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How to Clean & Restore Outdoor Patio Ipe Wood Furniture


Video Transcription:

Hey, everyone. Tim Gilliam with Teak Master here, and we are at the warehouse where we refinish a lot of outdoor wood furniture and we have some ipe furniture here that has weathered and oxidized and looks really unsightly. You’ve got a little bit of black mold, you have some algae, still have some of the previous coating left on here, and we want to show you how it’s brought back to its original look, talk about some of its attributes, and some of the weathering characteristics, as well as some of the maintenance. Hope you guys enjoy, hold on for the ride.

Read more: How to Clean & Restore Outdoor Patio Ipe Wood Furniture

So, this particular piece is really unique. It’s a wood swivel rocker. You know, this is gray and oxidized, so it looks really unsightly. And I just wanted to point out some of the attributes of the chair. You know, right here you’ve got some grain that is opening up a little bit and that’s natural with really any type of furniture. You’ve got the end grain here that’s not as smooth as the horizontal surface here, so when we refinish it, it’s probably going to be dark. Um, you’ve got this mesh seat that’s really durable. It’s got an interesting way to fasten it with these screws which I’ve kind of never really seen before and you’ve got this piece right here where they’ve actually used two pieces of wood to make this. You’ve got some separation here which is normal because of expanding and contracting of the wood.

You can’t really fill this – we get people asking all the time: can’t you just put a little putty? can’t you guys stick some chewing gum in there or whatever? You know, like no, we can’t because it’s going to look unsightly even if you use a color filler or putty or something like that. It’s going to look terrible. This is not coming apart anytime soon. It’s very durable. It just doesn’t, you know, look that great, but once everything is refinished and up to speed, you’re not even going to notice this.

Okay, so, what he’s doing right now is he’s just hosing down the furniture, so we can loosen up some of the surface dirt. Get everything a little bit soggy. I mean, this wood is as hard as a rock, so it’s not going to really get soggy or anything. But we just want to loosen up some of the dirt and, um, that way, when we wash it, you know, the dirt’s going to really just fly off and be removed. So just a matter of soaking, it super easy.

Okay, guys, so here are the results after cleaning, and as you can see, it’s a world of difference, but it’s not perfect, right? We can’t just leave it like this because it still has oxidation, some discoloring, and then it’s not smooth to the touch. In fact, it almost feels splintery, which it’s not, I mean, I’m rubbing my hand on it, and I don’t have any splinters. But, it’s not perfect.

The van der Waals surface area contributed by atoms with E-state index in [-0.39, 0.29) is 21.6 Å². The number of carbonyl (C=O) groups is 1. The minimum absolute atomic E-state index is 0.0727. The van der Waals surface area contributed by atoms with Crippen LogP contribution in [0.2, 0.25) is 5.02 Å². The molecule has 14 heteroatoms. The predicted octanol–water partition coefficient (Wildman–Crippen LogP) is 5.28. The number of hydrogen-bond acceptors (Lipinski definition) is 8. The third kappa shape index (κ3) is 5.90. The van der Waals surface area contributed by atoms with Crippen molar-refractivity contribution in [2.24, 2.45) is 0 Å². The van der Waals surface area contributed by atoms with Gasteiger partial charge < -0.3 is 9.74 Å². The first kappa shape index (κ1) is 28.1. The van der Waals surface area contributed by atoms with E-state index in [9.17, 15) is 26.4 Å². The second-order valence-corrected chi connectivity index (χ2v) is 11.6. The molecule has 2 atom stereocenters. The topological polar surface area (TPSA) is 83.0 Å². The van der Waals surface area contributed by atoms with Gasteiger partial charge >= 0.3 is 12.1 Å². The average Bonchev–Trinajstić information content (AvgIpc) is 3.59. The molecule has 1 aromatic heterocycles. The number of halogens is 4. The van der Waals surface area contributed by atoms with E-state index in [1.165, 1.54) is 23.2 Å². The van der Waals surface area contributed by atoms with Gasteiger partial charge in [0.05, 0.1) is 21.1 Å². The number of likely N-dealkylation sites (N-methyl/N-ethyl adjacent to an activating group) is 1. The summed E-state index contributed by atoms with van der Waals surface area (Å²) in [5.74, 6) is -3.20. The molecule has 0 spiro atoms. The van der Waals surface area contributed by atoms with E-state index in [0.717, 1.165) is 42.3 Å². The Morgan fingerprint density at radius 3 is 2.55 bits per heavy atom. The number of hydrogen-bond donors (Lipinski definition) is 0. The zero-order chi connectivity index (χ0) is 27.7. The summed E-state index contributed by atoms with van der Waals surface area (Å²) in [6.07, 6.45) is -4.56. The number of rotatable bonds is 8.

You’ve got those blow and go finishing pros out there that will call themselves companies and try to come out and they’ll power wash your furniture and slap some oil on it. You’ll get a color change and they’ll call it a day, but that’s not refinishing. Cleaning and power washing is not refinishing. The next step, sanding, that is refinishing. Sanding is what’s going to restore the smooth grain back to the wood. It’s going to remove all this discoloration. We’re going to remove this gray oxidation in between the slats because we sand all of this stuff and essentially what sanding is going to do is going to get it back to its original state or as close to its original state as possible and we’ll go ahead and show you how we do it.

Okay, so, what we’re doing is we’re hosing down the furniture after it’s been sanded to remove dust from the grain and look at this beautiful natural color. So, we just want to make sure that everything’s perfectly clean, so we saturate it, and now Fernando is going to go ahead and apply the brightener. So, we apply the brightener, and that promotes color, eliminates contaminant, and hopefully prevents the mildew and black mold and algae and things like that from returning. And you want to do it when the wood is wet, so that’s why you hose it off and then we’ll go ahead and neutralize it. Make sure you get everything. I’m going to go ahead and neutralize now, so you let the brightener sit for a period of time. I’d say 5, 10 minutes. Don’t let it dry and then you neutralize it by hosing it off again. Again, this is for demonstration purposes so you let it sit for a while, let it do its thing and then you neutralize it by hosing it down again. Thoroughly hosing it down neutralizes that oxalic acid and voila, let it dry thoroughly so you can put on the finish.